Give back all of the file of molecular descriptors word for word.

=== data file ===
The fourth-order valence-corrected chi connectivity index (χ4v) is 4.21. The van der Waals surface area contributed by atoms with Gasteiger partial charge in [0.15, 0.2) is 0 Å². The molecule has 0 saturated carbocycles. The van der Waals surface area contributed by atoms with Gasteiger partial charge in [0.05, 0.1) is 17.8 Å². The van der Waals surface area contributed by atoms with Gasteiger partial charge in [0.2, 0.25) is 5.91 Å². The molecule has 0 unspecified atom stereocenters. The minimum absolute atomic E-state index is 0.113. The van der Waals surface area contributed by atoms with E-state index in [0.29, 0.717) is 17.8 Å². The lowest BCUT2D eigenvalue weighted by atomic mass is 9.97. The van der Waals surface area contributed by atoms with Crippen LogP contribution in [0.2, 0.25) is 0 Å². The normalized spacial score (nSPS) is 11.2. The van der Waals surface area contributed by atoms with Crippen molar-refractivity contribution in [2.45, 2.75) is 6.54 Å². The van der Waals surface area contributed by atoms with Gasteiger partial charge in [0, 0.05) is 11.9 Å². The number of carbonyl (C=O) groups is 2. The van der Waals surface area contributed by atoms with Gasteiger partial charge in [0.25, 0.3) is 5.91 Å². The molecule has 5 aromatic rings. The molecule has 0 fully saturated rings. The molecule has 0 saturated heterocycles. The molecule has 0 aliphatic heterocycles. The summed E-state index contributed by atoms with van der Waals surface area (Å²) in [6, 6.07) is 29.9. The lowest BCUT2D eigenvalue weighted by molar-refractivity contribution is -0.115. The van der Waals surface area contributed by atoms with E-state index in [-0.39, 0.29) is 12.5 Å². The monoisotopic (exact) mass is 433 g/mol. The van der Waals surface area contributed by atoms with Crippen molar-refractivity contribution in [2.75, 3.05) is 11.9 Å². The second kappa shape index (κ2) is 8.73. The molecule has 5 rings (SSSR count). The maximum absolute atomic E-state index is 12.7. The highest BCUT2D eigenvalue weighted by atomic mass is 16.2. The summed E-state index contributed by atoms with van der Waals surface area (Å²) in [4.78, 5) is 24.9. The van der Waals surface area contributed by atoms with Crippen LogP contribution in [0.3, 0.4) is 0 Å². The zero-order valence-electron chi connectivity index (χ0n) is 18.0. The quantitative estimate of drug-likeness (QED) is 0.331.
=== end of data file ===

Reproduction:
The fourth-order valence-corrected chi connectivity index (χ4v) is 4.21. The van der Waals surface area contributed by atoms with Gasteiger partial charge in [0.15, 0.2) is 0 Å². The molecule has 0 saturated carbocycles. The van der Waals surface area contributed by atoms with Gasteiger partial charge in [0.05, 0.1) is 17.8 Å². The van der Waals surface area contributed by atoms with Gasteiger partial charge in [0.2, 0.25) is 5.91 Å². The molecule has 0 unspecified atom stereocenters. The minimum absolute atomic E-state index is 0.113. The van der Waals surface area contributed by atoms with E-state index in [0.29, 0.717) is 17.8 Å². The lowest BCUT2D eigenvalue weighted by atomic mass is 9.97. The van der Waals surface area contributed by atoms with Crippen LogP contribution in [0.2, 0.25) is 0 Å². The normalized spacial score (nSPS) is 11.2. The van der Waals surface area contributed by atoms with Crippen molar-refractivity contribution in [2.45, 2.75) is 6.54 Å². The van der Waals surface area contributed by atoms with Gasteiger partial charge in [0, 0.05) is 11.9 Å². The number of carbonyl (C=O) groups is 2. The van der Waals surface area contributed by atoms with Gasteiger partial charge in [0.25, 0.3) is 5.91 Å². The molecule has 5 aromatic rings. The molecule has 0 fully saturated rings. The molecule has 0 saturated heterocycles. The molecule has 0 aliphatic heterocycles. The summed E-state index contributed by atoms with van der Waals surface area (Å²) in [6, 6.07) is 29.9. The lowest BCUT2D eigenvalue weighted by molar-refractivity contribution is -0.115. The van der Waals surface area contributed by atoms with E-state index in [-0.39, 0.29) is 12.5 Å². The monoisotopic (exact) mass is 433 g/mol. The van der Waals surface area contributed by atoms with Crippen molar-refractivity contribution in [2.75, 3.05) is 11.9 Å². The second kappa shape index (κ2) is 8.73. The molecule has 5 rings (SSSR count). The maximum absolute atomic E-state index is 12.7. The highest BCUT2D eigenvalue weighted by atomic mass is 16.2. The summed E-state index contributed by atoms with van der Waals surface area (Å²) in [4.78, 5) is 24.9. The van der Waals surface area contributed by atoms with Crippen LogP contribution in [0.3, 0.4) is 0 Å². The zero-order valence-electron chi connectivity index (χ0n) is 18.0. The quantitative estimate of drug-likeness (QED) is 0.331.